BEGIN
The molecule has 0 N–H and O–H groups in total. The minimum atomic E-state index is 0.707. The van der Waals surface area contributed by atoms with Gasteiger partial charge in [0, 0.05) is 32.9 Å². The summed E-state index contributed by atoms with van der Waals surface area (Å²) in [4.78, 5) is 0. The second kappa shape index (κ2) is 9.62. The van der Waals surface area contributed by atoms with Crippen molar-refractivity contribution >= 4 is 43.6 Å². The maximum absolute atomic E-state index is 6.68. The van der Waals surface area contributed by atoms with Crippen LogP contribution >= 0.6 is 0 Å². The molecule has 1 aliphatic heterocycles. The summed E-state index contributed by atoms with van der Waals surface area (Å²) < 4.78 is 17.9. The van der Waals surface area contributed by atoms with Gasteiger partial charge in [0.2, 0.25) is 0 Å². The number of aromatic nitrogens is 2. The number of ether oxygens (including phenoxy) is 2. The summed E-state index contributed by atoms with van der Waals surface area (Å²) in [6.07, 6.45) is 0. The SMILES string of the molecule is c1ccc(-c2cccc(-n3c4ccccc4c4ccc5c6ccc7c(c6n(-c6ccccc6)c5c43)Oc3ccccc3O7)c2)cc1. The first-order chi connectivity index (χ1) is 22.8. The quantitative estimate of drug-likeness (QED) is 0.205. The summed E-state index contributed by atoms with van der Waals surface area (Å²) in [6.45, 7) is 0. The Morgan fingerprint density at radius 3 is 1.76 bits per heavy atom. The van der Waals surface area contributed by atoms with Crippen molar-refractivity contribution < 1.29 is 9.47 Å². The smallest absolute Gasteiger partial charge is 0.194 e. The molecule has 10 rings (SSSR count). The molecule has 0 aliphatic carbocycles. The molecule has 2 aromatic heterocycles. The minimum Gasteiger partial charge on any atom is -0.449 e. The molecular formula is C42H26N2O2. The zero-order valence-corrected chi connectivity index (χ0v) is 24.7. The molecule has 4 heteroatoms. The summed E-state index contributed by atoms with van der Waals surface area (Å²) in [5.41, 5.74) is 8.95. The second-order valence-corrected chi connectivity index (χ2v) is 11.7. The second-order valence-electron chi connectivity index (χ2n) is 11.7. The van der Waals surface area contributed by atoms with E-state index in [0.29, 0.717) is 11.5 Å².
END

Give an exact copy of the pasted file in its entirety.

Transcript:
The molecule has 0 N–H and O–H groups in total. The minimum atomic E-state index is 0.707. The van der Waals surface area contributed by atoms with Gasteiger partial charge in [0, 0.05) is 32.9 Å². The summed E-state index contributed by atoms with van der Waals surface area (Å²) in [4.78, 5) is 0. The second kappa shape index (κ2) is 9.62. The van der Waals surface area contributed by atoms with Crippen molar-refractivity contribution >= 4 is 43.6 Å². The maximum absolute atomic E-state index is 6.68. The van der Waals surface area contributed by atoms with Crippen LogP contribution >= 0.6 is 0 Å². The molecule has 1 aliphatic heterocycles. The summed E-state index contributed by atoms with van der Waals surface area (Å²) < 4.78 is 17.9. The van der Waals surface area contributed by atoms with Gasteiger partial charge in [0.2, 0.25) is 0 Å². The number of aromatic nitrogens is 2. The number of ether oxygens (including phenoxy) is 2. The summed E-state index contributed by atoms with van der Waals surface area (Å²) in [6.07, 6.45) is 0. The SMILES string of the molecule is c1ccc(-c2cccc(-n3c4ccccc4c4ccc5c6ccc7c(c6n(-c6ccccc6)c5c43)Oc3ccccc3O7)c2)cc1. The first-order chi connectivity index (χ1) is 22.8. The quantitative estimate of drug-likeness (QED) is 0.205. The summed E-state index contributed by atoms with van der Waals surface area (Å²) in [6.45, 7) is 0. The Morgan fingerprint density at radius 3 is 1.76 bits per heavy atom. The van der Waals surface area contributed by atoms with Crippen molar-refractivity contribution < 1.29 is 9.47 Å². The smallest absolute Gasteiger partial charge is 0.194 e. The molecule has 10 rings (SSSR count). The molecule has 0 aliphatic carbocycles. The molecule has 2 aromatic heterocycles. The minimum Gasteiger partial charge on any atom is -0.449 e. The molecular formula is C42H26N2O2. The zero-order valence-corrected chi connectivity index (χ0v) is 24.7. The molecule has 4 heteroatoms. The summed E-state index contributed by atoms with van der Waals surface area (Å²) in [5.41, 5.74) is 8.95. The second-order valence-corrected chi connectivity index (χ2v) is 11.7. The second-order valence-electron chi connectivity index (χ2n) is 11.7. The van der Waals surface area contributed by atoms with E-state index in [0.29, 0.717) is 11.5 Å².